Woman accused of murder to face grand jury proceedings

Date: 2006-06-24

By Jaclyn O'Malley


Grand jury proceedings are expected to take place next week against a 66-year-old former Sparks woman recently accused of murdering her adopted toddler 32 years ago.

Catherine Wyman, formerly Catherine Bader, was arraigned Thursday in Reno Justice Court on a warrant charging her with the murder and child abuse of James "J.W." Bader, who died in August 1974.

During a hearing Friday in Washoe District Court, officials said the grand jury is scheduled to meet Wednesday morning about the Bader case. A possible indictment against Wyman could come from that meeting. The 66-year-old will not testify during the proceedings, her attorney Martin Wiener said.

Wyman remains at the Washoe County Jail without bail.

Washoe District Judge Jerome Polaha on Friday denied Wiener's requests to dismiss the charges against her and to delay the grand jury's decision on indictment until he could present the prosecutor exculpatory evidence that could be introduced during the jury's proceedings.

Wyman was arrested at her home in a Phoenix suburb and held in the Maricopa County Jail until June 16, when she was picked up by a prisoner transport service that drove her to Reno. She arrived Wednesday in Reno.

Authorities in 1974 ruled J.W. died from injuries suffered from falling off a lawn chair at his adopted sister Julie Dunn's softball game. When the siblings returned home, the boy complained of stomach pain and was taken to a hospital where he died. His death was ruled an accident.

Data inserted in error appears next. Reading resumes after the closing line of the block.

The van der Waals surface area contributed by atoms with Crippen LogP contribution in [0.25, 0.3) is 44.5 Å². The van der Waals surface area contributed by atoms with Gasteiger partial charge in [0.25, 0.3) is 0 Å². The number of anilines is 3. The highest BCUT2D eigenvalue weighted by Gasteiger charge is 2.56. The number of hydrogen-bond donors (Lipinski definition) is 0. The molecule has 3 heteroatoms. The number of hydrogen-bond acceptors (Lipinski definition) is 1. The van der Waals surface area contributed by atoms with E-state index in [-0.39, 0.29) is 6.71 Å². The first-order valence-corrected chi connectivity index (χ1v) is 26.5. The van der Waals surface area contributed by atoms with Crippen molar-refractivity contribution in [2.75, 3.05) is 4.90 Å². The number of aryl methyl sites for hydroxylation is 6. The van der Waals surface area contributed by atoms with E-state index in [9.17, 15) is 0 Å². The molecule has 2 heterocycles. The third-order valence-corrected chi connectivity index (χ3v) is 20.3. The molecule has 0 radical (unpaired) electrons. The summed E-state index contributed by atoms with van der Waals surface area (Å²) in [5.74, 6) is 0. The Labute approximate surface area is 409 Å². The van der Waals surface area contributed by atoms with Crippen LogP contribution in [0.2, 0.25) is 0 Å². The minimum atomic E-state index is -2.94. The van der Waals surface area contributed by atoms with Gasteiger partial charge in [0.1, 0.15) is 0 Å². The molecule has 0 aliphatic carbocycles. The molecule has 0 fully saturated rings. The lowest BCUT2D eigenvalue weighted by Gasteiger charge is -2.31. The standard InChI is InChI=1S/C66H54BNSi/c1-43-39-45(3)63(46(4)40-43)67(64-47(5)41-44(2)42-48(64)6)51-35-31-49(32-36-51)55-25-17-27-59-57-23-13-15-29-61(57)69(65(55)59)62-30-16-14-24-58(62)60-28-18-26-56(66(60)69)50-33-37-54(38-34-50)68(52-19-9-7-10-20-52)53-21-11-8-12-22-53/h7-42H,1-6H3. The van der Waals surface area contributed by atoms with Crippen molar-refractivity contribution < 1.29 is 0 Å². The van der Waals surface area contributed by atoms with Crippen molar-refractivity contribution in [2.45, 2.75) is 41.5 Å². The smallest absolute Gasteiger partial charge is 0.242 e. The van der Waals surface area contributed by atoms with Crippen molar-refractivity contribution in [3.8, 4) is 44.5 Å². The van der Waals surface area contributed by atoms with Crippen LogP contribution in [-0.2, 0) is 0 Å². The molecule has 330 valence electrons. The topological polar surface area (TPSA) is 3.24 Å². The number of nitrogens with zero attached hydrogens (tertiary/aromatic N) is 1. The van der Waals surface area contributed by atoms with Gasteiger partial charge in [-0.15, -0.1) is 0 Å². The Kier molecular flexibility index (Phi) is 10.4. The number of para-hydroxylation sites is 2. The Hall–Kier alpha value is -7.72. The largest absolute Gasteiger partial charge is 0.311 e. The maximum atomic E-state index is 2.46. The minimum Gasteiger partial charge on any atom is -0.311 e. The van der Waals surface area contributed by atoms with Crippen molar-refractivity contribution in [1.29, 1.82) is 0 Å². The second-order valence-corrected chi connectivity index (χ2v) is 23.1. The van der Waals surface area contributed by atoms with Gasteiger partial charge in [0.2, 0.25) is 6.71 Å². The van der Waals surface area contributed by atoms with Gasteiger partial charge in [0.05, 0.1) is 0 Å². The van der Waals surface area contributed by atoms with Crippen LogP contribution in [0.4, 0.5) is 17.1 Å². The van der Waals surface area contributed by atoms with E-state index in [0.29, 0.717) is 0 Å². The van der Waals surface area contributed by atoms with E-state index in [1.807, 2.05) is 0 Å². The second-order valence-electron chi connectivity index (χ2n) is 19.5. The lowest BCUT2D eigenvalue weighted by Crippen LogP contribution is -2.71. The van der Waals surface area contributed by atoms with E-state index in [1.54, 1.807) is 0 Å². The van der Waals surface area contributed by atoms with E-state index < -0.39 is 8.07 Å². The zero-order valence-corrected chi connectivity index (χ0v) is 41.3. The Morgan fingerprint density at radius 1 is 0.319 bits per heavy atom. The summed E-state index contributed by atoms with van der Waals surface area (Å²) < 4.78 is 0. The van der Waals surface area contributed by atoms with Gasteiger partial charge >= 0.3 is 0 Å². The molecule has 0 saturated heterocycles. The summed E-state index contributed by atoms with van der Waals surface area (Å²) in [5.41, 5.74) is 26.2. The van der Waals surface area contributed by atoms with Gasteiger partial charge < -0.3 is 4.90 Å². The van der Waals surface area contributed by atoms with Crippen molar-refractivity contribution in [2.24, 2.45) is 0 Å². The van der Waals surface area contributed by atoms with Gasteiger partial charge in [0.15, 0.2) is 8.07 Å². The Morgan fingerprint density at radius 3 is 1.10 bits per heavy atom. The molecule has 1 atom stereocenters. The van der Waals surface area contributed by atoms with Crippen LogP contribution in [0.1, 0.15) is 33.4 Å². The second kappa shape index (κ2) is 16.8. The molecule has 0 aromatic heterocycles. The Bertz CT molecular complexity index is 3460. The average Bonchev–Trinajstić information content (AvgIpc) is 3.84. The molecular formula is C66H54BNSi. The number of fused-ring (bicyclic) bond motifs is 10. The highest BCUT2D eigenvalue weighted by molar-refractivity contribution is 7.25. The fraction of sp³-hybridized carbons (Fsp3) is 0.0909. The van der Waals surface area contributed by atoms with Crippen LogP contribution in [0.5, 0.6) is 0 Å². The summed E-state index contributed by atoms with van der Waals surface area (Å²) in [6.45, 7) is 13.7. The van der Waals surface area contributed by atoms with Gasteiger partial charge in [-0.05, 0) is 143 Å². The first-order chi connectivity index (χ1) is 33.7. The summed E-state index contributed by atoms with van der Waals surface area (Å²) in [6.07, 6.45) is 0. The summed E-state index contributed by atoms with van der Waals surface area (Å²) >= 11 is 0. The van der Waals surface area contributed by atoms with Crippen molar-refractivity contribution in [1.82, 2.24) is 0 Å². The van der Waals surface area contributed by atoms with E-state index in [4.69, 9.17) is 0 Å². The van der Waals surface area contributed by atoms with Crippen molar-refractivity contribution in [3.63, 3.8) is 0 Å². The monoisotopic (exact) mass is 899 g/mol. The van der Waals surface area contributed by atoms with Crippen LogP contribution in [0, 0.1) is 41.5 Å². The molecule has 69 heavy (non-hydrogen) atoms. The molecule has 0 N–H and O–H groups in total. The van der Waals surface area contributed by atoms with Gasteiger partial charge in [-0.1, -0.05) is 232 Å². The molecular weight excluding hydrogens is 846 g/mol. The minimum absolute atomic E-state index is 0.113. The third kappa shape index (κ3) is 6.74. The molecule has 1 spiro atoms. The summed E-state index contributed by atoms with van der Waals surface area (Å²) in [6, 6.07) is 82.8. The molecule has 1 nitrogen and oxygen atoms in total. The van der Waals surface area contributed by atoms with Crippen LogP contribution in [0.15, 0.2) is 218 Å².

But a tip from Dunn to Sparks police last year asking them to revisit the case prompted local forensic pathologist, Dr. Ellen Clark, to review the case. Dunn said she witnessed her mother repeatedly kick and punch the boy in the stomach, including the day he died, that she slammed toilet seats on his genitals, held his hands in boiling water, held his head underwater in the bathtub and rammed his head into a backyard post.

Dr. Clark determined J.W., who was covered in bruises, died from a fatal infection caused by the rupture of his intestines. While the same cause of death was reported in 1974, police said it's possible a lack of experience in child abuse cases during that time may have led to the accidental ruling.

Clark said very forceful and blunt trauma had to have occurred and would not have happened from a fall from a lawn chair.

Wiener said his client is innocent. He challenged Clark's findings. He said Dunn has been estranged from her mother for years and may have tipped police to retaliate for her parents' divorce in the late 1980s.

Wyman's arrest prompted authorities in Fremont, Neb. to reopen the death investigation of Catherine and Larry Bader's 10-month-old daughter Kimmie, who died there in 1963. No charges have been filed in connection with Kimmie's death.

Larry Bader died in 2004. Julie Dunn is her mother's only living child. The couple had a third daughter, Tammi, who died of toxic shock syndrome when she was 21.

J.W. had been abandoned in a Las Vegas casino and Larry Bader, a Reno firefighter and business owner, desperately wanted a son, said his sister, Virginia Dunn. Wyman was the boy's primary caregiver. Dunn told police her mother was frustrated with the boy's disabilities and was resentful that he was adopted.

During Friday's hearing, Wyman was tearful as she was led into the court and saw her husband, James Wyman. As she was being led back to jail, she told her husband she loved him.

Wiener said Wyman, who is retired, worked in real estate and was a horticulturist.


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